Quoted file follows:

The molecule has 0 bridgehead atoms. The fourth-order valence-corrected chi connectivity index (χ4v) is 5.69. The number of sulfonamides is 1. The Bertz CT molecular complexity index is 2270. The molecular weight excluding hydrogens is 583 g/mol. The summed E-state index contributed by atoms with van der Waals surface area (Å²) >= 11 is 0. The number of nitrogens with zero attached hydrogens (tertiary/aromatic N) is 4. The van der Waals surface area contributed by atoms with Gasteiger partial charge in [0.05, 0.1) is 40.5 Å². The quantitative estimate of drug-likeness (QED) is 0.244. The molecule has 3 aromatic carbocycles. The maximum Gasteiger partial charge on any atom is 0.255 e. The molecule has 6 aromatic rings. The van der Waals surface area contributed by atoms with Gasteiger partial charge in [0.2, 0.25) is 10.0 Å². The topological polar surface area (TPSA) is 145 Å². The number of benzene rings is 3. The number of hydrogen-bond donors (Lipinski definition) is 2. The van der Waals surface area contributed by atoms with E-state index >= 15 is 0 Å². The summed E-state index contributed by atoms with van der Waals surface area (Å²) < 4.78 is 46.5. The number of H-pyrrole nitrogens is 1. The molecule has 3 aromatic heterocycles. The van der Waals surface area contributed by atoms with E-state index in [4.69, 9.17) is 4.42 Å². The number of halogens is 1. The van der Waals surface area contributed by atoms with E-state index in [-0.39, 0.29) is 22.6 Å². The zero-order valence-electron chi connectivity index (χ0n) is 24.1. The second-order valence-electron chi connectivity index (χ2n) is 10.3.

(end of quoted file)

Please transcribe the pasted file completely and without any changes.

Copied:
The molecule has 0 bridgehead atoms. The fourth-order valence-corrected chi connectivity index (χ4v) is 5.69. The number of sulfonamides is 1. The Bertz CT molecular complexity index is 2270. The molecular weight excluding hydrogens is 583 g/mol. The summed E-state index contributed by atoms with van der Waals surface area (Å²) >= 11 is 0. The number of nitrogens with zero attached hydrogens (tertiary/aromatic N) is 4. The van der Waals surface area contributed by atoms with Gasteiger partial charge in [0.05, 0.1) is 40.5 Å². The quantitative estimate of drug-likeness (QED) is 0.244. The molecule has 3 aromatic carbocycles. The maximum Gasteiger partial charge on any atom is 0.255 e. The molecule has 6 aromatic rings. The van der Waals surface area contributed by atoms with Gasteiger partial charge in [0.2, 0.25) is 10.0 Å². The topological polar surface area (TPSA) is 145 Å². The number of benzene rings is 3. The number of hydrogen-bond donors (Lipinski definition) is 2. The van der Waals surface area contributed by atoms with E-state index >= 15 is 0 Å². The summed E-state index contributed by atoms with van der Waals surface area (Å²) < 4.78 is 46.5. The number of H-pyrrole nitrogens is 1. The molecule has 3 aromatic heterocycles. The van der Waals surface area contributed by atoms with E-state index in [4.69, 9.17) is 4.42 Å². The number of halogens is 1. The van der Waals surface area contributed by atoms with E-state index in [-0.39, 0.29) is 22.6 Å². The zero-order valence-electron chi connectivity index (χ0n) is 24.1. The second-order valence-electron chi connectivity index (χ2n) is 10.3.